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Chapter 25
World War II
The American People, 6th ed.
The Twisting Road
to War
Europe on the Brink of
 In 1934, Adolph Hitler announced a
program of rearming Germany in
violation of the Treaty of Versailles
 In Italy, Benito Mussolini was also
building a powerful military force
 Many American adults belonged to peace
organizations and were determined never
again to enter a foreign war
War in Europe
 Roosevelt, while not an isolationist, was
determined to keep America out of the European
 March 1938: Hitler takes the Sudetenland of
Czechoslovakia and later overruns the entire
 August 1939: Germany and Russia sign nonaggression pact; Germany attacks Poland,
making the official beginning of World War II as
France and Britain were treaty-bound to come to
the aid of Poland
 Roosevelt broke a long tradition in American
politics and ran for a third term which he handily
 Roosevelt constructed a plan for sending
material aid to Britain without demanding
payment termed the Lend-Lease Act of 1941
 The Act destroyed all pretensions of neutrality;
German U-Boats began sinking American
merchant ships in earnest
Pearl Harbor
 Pearl Harbor, Hawaii was home to the
American Pacific Fleet in 1941
 Japan, in retaliation for the economic
stance of the U.S. in terms of material
sales and trade, launched a surprise
attack on the base on December 7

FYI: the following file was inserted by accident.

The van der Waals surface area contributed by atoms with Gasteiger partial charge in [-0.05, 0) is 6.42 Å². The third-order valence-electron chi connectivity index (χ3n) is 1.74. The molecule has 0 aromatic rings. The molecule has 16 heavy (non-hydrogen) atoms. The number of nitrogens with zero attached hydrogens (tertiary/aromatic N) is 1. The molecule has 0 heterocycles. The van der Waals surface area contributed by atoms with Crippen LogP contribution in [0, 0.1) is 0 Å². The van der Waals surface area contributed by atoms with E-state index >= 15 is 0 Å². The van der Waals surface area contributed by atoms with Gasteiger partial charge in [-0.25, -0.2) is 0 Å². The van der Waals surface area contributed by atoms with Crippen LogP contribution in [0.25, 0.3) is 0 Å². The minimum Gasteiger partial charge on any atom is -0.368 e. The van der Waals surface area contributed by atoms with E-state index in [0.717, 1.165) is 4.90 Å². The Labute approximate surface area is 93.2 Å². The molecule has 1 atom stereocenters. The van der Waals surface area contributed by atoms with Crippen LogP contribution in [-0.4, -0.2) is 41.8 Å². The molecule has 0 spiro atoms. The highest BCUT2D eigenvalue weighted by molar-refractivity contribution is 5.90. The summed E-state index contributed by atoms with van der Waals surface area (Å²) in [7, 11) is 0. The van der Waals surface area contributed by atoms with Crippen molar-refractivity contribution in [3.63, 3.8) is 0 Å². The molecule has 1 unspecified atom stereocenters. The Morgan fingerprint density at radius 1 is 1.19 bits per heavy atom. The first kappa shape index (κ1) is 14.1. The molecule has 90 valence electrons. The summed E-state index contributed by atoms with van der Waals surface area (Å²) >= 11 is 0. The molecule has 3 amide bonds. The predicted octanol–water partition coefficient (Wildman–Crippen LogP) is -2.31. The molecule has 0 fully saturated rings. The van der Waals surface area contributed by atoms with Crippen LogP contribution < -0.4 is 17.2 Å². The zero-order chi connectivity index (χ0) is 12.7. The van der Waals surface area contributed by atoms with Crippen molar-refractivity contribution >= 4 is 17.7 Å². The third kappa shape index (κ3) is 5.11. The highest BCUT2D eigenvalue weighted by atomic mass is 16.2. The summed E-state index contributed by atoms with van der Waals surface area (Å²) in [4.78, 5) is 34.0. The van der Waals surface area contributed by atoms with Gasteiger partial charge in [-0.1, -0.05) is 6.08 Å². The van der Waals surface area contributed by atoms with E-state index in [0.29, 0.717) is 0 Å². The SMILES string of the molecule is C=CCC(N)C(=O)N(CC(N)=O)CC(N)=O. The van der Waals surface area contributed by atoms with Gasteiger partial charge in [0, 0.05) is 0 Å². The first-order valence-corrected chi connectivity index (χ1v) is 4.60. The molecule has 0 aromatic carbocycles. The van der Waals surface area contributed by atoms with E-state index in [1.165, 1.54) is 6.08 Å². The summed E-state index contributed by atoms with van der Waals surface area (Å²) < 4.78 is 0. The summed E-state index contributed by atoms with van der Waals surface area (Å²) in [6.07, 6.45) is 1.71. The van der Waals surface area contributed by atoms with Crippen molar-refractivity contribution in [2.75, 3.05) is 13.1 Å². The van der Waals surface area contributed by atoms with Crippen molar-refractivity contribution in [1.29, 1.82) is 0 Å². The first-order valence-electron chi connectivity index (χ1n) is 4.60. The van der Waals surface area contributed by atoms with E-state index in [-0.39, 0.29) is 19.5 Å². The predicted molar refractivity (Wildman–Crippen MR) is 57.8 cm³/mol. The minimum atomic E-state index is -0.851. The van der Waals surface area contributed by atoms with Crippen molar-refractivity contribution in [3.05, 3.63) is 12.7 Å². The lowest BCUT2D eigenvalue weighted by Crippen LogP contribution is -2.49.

 This action unified the country and threw
America into World War II
II. The Home Front
Mobilizing for War
 The War Productions Board (WPB)
offered businesses lucrative contracts for
retooling for the war effort
 Large commercial farmers also received
incentives for war production
 Labor unions offered “no strike pledges”
for the duration of the war
 Taxes were raised, bonds were sold and
the general tax based was increased
Internment of Japanese
 After the tragedy of Pearl Harbor,
Americans were eager to act on racial
 Eventually, the government build special
relocation centers in remote sections of
the U.S. and evacuated about 110,000
Japanese (including 60,000 citizens of
Japanese heritage).
III. Social Impact
of the War
Wartime Opportunities
 15 million Americans moved during the
war, usually from rural areas to the cities
 The west coast of the U.S. saw explosive
growth with attendant problems of
housing, school, and service shortages
 Thousands of women took jobs in a wide
range of areas never before open to
IV. A War of Diplomats
and Generals
A Strategy for
Ending the War
 Eisenhower decided that the European war had
to have priority over the Pacific campaign
 An invasion of France and North Africa, and an
airborne assault of Italy were the footholds in the
European theater for the Allies
 Ultimately, the Russian army took Berlin, ending
the European war; later, two atomic weapons
were dropped on the island of Japan, ending the
Pacific campaign in 1945